In the basement of a nondescript office building in Phoenix Hill, there is a secret Wonderland. It houses a couple hundred thousand dollars of pop culture memorabilia mostly from the ’70s, ’80s and ’90s — “Beetlejuice,” “Star Wars,” Pee-Wee Herman, cryptids, clowns, horror, sci-fi, fantasy. Will Russell, the king of this land, says a friend told him he has terrific “creepdar” — that he instinctively zeros in on all things that are just on the edge of being creepy. He’s fine with that.
This is the LebowskiFest World Headquarters, aka the Funhouse, aka the League Office.
Russell is the man behind the WHY Louisville stores on Bardstown Road and in NuLu. I just learned that WHY is an acronym standing for “what have you” — a quote from the “The Big Lebowski.”
He’s also the co-founder of LebowskiFest. This month he will complete the final payment to his former partner and co-owner and will become the sole owner of the 14-year-old traveling festival celebrating the movie written and directed by the Coen Brothers.
Coincidentally, our interview gets disrupted by a call from The Washington Post. Turns out “The Big Lebowski” is one of 25 films selected by the Librarian of Congress to be inducted into the National Film Registry. The Coens were not available for comment. Russell is the next best thing.
There has been a grand turning of the tide in Russell’s life of late.
It’s mostly been a rough year for Russell for a number of reasons; he says it’s been a “nightmare.” Serious health problems left him feeling numb and distant for much of the year. Listening to him tick off the personal and dire details of his crisis is heartbreaking.
But if you follow Russell on social media, you’ll know all of that has changed. He’s come out on the other side, after proper treatment, a genuinely happier, healthier person. His posts are deeply introspective at times and goofy at others. “Today already rules,” reads a Facebook post from earlier this week. He throws around “YOLO” like it’s still trendy. But I don’t think he’s being ironic. Talking to him makes you realize he is very much living in a “you only live once” universe.
He says he’s lucky his businesses were in such good hands during his darker moments — both managers at the two WHY Louisvilles and Tyler Gill, the “bag man” for LebowskiFest, kept the Russell empire marching on.
The War on Drugs’ Lost in the Dream has been his jam this year. He says it may very well be his favorite album of all time. To him it feels like taking a warm shower, in the desert … there was more to his analogy, but I’ll just leave it at that. The album is popping up at the top of lots of Best of 2014 lists and was written by a man struggling with sometimes crippling mental illness and anxiety. It’s playing nonstop in the Funhouse.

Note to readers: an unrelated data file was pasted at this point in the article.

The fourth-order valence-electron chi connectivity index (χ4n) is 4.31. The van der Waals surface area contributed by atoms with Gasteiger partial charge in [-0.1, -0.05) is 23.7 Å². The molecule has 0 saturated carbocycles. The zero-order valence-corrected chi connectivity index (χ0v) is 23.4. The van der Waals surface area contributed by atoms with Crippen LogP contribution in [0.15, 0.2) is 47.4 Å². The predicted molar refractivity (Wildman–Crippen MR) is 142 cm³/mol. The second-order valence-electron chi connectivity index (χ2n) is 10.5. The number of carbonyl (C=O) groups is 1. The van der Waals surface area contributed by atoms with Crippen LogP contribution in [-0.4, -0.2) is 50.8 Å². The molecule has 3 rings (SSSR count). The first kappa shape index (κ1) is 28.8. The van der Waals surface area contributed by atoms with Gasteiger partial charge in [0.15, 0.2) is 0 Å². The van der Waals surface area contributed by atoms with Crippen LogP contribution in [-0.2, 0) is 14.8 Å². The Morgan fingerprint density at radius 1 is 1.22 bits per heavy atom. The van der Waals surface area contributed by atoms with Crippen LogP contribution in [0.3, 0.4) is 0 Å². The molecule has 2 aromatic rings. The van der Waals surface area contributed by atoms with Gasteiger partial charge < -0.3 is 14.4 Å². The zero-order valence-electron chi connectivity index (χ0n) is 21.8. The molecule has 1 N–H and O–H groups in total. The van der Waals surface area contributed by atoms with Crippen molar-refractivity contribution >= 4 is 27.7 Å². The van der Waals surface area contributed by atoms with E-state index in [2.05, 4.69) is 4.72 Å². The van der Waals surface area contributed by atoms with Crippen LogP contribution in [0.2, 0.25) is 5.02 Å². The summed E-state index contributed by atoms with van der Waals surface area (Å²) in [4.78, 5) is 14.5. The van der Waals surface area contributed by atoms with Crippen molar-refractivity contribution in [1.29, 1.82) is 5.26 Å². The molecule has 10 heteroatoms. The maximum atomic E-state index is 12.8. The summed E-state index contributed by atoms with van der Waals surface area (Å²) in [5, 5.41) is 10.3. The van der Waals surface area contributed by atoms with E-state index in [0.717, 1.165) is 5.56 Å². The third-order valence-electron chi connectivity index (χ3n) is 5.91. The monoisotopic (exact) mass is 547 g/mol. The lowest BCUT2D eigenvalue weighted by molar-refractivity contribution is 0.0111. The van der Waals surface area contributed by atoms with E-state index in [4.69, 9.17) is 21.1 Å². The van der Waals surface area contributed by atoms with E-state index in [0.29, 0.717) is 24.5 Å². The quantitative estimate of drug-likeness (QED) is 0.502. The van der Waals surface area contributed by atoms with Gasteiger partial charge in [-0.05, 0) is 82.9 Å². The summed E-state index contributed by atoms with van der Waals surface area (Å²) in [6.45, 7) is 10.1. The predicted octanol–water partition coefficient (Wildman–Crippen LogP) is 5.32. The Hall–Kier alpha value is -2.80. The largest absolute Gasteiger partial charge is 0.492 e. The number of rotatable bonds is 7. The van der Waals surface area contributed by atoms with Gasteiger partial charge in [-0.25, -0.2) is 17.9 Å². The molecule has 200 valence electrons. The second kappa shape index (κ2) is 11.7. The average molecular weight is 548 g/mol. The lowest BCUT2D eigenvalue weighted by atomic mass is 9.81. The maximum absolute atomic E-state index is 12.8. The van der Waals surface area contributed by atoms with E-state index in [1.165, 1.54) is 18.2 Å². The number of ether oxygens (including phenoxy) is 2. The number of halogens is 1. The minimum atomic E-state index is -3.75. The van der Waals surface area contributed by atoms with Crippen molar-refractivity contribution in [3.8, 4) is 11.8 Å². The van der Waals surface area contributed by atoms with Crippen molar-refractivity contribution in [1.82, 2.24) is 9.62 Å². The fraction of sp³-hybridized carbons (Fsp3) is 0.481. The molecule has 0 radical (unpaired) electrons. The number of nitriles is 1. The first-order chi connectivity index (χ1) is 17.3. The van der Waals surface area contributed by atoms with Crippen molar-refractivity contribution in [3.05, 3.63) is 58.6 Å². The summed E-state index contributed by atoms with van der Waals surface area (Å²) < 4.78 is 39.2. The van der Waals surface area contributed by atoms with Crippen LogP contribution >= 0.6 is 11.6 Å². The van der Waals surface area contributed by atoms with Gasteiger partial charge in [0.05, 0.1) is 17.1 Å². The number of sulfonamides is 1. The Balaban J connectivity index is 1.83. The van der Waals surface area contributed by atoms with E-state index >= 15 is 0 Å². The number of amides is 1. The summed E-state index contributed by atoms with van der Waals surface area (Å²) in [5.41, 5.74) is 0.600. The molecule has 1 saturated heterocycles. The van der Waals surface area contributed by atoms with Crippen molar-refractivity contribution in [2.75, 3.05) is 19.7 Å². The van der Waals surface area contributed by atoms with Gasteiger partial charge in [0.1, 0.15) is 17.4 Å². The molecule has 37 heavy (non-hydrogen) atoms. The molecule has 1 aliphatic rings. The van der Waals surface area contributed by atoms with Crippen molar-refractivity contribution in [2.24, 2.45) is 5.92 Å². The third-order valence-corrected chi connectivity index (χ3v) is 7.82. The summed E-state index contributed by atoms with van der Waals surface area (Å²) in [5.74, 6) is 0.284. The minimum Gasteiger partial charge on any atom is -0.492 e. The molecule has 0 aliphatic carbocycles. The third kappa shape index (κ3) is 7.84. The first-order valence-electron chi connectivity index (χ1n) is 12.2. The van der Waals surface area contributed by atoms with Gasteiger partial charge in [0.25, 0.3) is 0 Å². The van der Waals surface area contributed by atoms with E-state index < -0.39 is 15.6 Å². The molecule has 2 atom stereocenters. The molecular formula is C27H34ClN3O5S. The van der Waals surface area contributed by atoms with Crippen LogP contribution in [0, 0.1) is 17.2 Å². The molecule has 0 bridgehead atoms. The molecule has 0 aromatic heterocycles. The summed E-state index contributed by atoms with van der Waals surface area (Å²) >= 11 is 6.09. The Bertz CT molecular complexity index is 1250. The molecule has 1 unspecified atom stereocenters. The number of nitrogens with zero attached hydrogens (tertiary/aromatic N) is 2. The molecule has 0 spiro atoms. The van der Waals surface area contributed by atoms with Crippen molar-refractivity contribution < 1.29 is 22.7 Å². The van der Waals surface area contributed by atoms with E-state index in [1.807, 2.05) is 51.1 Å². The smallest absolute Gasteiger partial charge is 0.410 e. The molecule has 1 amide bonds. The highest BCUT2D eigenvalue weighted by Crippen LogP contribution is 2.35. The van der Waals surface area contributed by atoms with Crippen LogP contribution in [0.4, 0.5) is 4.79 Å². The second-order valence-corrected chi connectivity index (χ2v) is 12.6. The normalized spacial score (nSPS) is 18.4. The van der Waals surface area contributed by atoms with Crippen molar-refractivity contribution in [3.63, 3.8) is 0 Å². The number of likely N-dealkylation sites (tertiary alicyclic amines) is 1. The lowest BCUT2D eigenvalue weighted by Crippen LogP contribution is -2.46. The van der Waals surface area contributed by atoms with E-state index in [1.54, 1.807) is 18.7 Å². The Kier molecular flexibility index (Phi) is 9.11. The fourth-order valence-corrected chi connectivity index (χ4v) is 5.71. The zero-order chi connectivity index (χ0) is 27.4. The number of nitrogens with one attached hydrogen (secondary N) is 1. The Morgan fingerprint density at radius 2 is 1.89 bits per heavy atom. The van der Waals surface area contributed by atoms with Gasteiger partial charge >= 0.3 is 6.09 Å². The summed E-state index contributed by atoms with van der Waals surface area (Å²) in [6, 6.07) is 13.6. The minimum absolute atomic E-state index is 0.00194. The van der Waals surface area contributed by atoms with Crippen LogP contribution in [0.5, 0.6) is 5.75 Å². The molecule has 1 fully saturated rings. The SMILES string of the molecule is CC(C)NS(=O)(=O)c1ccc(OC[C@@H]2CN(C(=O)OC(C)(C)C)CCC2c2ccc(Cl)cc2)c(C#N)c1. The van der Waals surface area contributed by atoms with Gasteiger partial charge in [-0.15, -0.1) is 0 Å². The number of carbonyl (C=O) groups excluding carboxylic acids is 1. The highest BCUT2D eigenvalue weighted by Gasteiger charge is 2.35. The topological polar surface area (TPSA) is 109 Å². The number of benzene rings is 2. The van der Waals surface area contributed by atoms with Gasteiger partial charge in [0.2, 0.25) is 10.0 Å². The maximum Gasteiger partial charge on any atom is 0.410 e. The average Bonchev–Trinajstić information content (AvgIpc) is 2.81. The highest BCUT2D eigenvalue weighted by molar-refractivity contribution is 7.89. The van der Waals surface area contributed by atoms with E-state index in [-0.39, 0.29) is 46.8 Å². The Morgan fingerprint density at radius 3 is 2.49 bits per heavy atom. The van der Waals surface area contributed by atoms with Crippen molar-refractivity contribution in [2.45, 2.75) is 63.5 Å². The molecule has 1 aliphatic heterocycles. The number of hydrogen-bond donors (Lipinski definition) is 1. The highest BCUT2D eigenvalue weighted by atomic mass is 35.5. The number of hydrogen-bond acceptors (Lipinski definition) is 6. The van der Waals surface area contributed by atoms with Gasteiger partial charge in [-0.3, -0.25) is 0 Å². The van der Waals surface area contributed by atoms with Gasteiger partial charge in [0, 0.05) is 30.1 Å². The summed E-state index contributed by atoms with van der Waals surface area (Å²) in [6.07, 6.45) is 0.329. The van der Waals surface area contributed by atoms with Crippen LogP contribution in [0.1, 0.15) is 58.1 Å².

Apparently the Funhouse was a mess until recently. The LebowskiFest HQ has been in the space for at least four years. But until recently, Russell says it was a place to get in, do your work and get out.
But a little while ago, he decided to clean it up and relocate his immense pop culture collection from his house and the stores to the office. And the Funhouse was born.
Pee-Wee Herman is dominantly featured in the Funhouse. Two years ago, Herman pulled the plug on Russell’s “Pee-Wee Over Louisville” event — a festival like LebowskiFest, only family-friendly. It was meant to be a big public party for his daughter’s first birthday. But Herman — Paul Reubens, actually — said ixnay on the partyay.
“Today’s word is forgiveness,” he posted on Facebook this week. That’s because he’s packing up a Christmas present for Reubens. He’s sending him his Kentucky Colonel certificate, bumperstickers, “a plastic dinosaur, because why not?” and some “Pee-Wee Over Louisville” event stickers. All he would like in return would be to have a 15-minute phone call with his childhood hero. He has some ideas he wants to bounce off him.
“I’ve always been a collector,” says Russell. He was raised by parents who spoiled him and bought him anything he wanted. He doesn’t know when he finally settled on pop culture nostalgia as the focus of his collection. Focus may be too strong a word. There is no focus to his collecting, unless that focus is Russell himself. He says nostalgia probably represents his “need to connect to his inner child.” But the 38-year-old doesn’t want to think too hard about that.
Russell describes his collecting first as a “passion,” and then changes his mind and calls it an “obsession.” Then he changes his mind again and goes back to calling it a “passion” — “obsession is dark,” he says.
Russell was homeless for six months in 1995, or as Russell says it, “nineteen hundred and ninety-five.” Now he’s a successful businessman with two stores and a festival, all of which more than make money. He has 12 employees — a fact he realized at the recent Christmas party at Vernon Lanes. “That was a moment,” he says.
He’s thinking about his next project. He can’t reveal what it is quite yet, but he says “all signs point to ‘yes.'” He has great people involved. He figures his troubled early life was Act I, LebowskiFest was Act II, WHY Louisville was Act III. “The next Act,” he says, “will undoubtably be the grandest.”